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Why I’m Batty about Bats!

Posted by Erica Rymer Friday, April 17, 2020 8:00:00 AM Categories: Animal News

Learn about bats for International Bat Appreciation Day

April 17, 2020

By Dan Remski, Ectotherm Keeper


Around the world, bats are cultural symbols for darkness and death, and in the western hemisphere they are even associated with characters like vampires. Many people have a fear of bats because they can carry certain diseases. However, bats play an important role in the environment, both as pollinators and as pest control, and most importantly: they are so stinking cute!

Hanging Bat

Every year on April 17 we celebrate International Bat Appreciation Day. Since many bat species are just beginning to come out of their hibernation in April, it is a perfect time to highlight these unsung heroes of the night and share just how wonderful they are! Bats can be found on every continent of the world except Antarctica and are one of the most successful populations of mammals on the planet, after rodents. Currently there are more than 1,200 species of bat, meaning they make up about 20% of all mammals in the world. Ohio alone is home to ten different species of bats.

Most bats are either fruit eaters or insect eaters, with a few species eating more specialty food items like nectar and small vertebrates. Of the 1,200+ species of bats, only three are “vampire” bats who survive on blood, all of whom live in Central and South America.

At the Akron Zoo, we have a colony of roughly 600 Seba’s short-tailed bats. In their natural habitat, these fruit-eating microbats live primarily in caves. Our bats can be found in our Meso-American building and are fed a diet of various fruits including apples, bananas, pears, melon, grapes and berries. Because of their high metabolism and the amount of energy burned through flying, bats have very high caloric requirements. To keep up their high energy lifestyle, these fruit bats are able to consume almost twice their body weight every single night! However, they do not pick out their fruit the way we would; bats like mushy, overripe fruit with as high a sugar content as possible. Bats are also notoriously messy eaters. To get the highest caloric benefit for their body size, bats like to suck the juices out of the ripe fruit, then spit out the pulp and seeds.

Fruit Bat

Generally, when people think of pollinators, we think of animals like bees or hummingbirds. However, due to their unique eating habits, bats are some of the most important pollinators throughout much of the tropical world. Once bats leave in search of food at night, they look for trees containing the properly aged fruits. Their strategy is to fly down, grab a large chunk of fruit and fly off, since predators like snakes may lay in wait in fruit trees to ambush the bats. As fruit bats take fruit from one tree to another, they carry seeds and pollen much further than the tree could spread them on its own. They also tend to leave the seeds in little piles of guano, which is a very efficient natural fertilizer for growing plants. Fruit bats are responsible for pollinating over 300 species of fruit, including bananas, mangos, guava, and agave. This means that without bats, we would not have one of our country's most important resources: tequila.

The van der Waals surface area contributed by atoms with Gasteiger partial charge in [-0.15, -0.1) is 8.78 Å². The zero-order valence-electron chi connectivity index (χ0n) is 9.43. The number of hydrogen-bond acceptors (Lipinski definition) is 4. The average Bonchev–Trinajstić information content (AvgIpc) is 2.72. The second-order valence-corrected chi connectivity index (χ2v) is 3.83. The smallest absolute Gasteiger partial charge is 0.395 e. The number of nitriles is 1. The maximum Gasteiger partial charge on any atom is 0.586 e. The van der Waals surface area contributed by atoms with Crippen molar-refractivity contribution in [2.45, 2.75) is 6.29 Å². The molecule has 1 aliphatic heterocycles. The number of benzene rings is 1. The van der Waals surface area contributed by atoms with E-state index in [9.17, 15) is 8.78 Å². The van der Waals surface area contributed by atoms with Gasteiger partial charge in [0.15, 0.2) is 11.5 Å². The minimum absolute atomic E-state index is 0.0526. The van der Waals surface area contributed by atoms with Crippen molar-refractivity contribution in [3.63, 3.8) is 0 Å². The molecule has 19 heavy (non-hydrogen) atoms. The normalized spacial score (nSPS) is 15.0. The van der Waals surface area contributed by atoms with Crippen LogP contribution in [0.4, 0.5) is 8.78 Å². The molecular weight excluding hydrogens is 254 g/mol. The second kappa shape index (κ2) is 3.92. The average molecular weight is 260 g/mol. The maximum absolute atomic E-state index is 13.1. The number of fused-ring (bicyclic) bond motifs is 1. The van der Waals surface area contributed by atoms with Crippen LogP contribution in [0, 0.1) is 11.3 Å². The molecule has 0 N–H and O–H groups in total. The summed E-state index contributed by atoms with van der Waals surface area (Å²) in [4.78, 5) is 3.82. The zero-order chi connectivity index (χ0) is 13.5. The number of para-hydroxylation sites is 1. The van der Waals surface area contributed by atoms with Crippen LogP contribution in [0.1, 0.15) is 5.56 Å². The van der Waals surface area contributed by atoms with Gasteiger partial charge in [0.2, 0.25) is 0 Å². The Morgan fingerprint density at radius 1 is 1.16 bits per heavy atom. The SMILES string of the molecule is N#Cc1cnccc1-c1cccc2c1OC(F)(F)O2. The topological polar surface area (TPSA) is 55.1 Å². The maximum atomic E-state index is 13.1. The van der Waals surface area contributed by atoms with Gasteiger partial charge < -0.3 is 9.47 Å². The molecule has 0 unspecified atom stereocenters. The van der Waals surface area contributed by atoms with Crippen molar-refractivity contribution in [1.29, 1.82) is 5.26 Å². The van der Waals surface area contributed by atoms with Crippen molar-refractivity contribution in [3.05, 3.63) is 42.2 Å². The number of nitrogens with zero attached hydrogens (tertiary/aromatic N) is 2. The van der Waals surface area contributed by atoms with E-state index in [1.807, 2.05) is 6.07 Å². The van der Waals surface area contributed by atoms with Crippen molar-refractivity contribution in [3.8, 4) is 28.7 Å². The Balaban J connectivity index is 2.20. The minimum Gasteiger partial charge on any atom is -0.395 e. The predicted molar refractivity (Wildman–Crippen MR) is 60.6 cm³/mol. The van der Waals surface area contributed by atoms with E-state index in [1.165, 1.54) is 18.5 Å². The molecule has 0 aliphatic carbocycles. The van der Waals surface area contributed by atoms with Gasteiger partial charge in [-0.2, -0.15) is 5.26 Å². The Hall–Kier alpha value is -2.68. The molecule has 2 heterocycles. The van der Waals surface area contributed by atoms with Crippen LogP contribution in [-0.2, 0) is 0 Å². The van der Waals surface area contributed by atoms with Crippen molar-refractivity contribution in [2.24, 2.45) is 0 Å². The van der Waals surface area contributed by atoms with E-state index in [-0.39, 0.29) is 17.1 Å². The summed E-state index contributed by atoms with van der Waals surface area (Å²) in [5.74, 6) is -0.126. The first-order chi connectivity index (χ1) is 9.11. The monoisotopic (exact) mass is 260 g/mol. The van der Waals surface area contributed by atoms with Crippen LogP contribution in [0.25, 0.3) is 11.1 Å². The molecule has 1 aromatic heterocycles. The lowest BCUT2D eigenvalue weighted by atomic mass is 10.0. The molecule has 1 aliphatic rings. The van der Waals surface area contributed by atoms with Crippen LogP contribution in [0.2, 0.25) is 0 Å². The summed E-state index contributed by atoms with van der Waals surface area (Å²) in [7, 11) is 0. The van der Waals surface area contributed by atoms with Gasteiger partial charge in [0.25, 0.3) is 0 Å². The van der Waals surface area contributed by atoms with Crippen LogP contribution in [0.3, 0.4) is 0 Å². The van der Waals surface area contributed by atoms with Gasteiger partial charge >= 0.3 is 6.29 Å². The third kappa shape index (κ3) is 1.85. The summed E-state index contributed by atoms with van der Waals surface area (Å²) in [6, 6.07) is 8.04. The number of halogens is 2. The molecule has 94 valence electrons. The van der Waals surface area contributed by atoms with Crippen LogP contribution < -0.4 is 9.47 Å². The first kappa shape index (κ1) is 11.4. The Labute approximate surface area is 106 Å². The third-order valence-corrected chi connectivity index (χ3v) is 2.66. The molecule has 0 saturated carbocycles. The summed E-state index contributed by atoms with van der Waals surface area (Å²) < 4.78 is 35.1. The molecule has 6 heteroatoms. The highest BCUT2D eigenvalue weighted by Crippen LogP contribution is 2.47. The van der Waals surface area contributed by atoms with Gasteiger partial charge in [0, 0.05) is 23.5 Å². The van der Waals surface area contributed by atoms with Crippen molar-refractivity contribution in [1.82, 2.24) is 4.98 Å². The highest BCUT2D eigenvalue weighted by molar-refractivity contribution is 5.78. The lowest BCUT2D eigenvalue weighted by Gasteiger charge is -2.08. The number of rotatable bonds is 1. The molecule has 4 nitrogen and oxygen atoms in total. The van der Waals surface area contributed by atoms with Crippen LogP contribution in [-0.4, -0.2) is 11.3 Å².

While all bats have fairly decent nocturnal vision, echolocation can also be helpful for catching small, fast-moving insects in the middle of the night. Echolocation is used by making a very high pitched clicking noise in the bat’s larynx. This sound travels until it hits an object, bounces back, and returns to the bat’s super-sensitive ears. This location mechanism is accurate enough to pinpoint a mosquito in mid air due to bats’ ability to produce up to 200 clicks per second. Seba’s short-tailed bats, however, don’t need to use their echolocation to find their food, since bananas don’t run away very quickly. Instead, they use their echolocation primarily to find their way through the caves that they sleep in during the day.

Unfortunately for us, bat numbers around the world are on the decline. The IUCN Red List considers roughly one-third of bat species to be threatened or not sufficiently studied. Deforestation, disease and invasive predatory species are all significant problems for bat populations. Another issue is misinformation. People in many countries still believe that bats are evil, or incorrectly identify them as vampire bats. This has resulted in bat colonies being eradicated in massive numbers.

So what can we do to help bats? There are some things we can do for the bats in our own backyards, like building bat boxes. Because many bats will roost in dead trees, building bat boxes gives bats a place to sleep, and helps to provide natural pest control for your yard. One little brown bat is capable of eating up to 1,000 mosquitos in a single hour! You can also donate to organizations who contribute to bat conservation, or donate to the Akron Zoo to help us provide food and care for our bat species!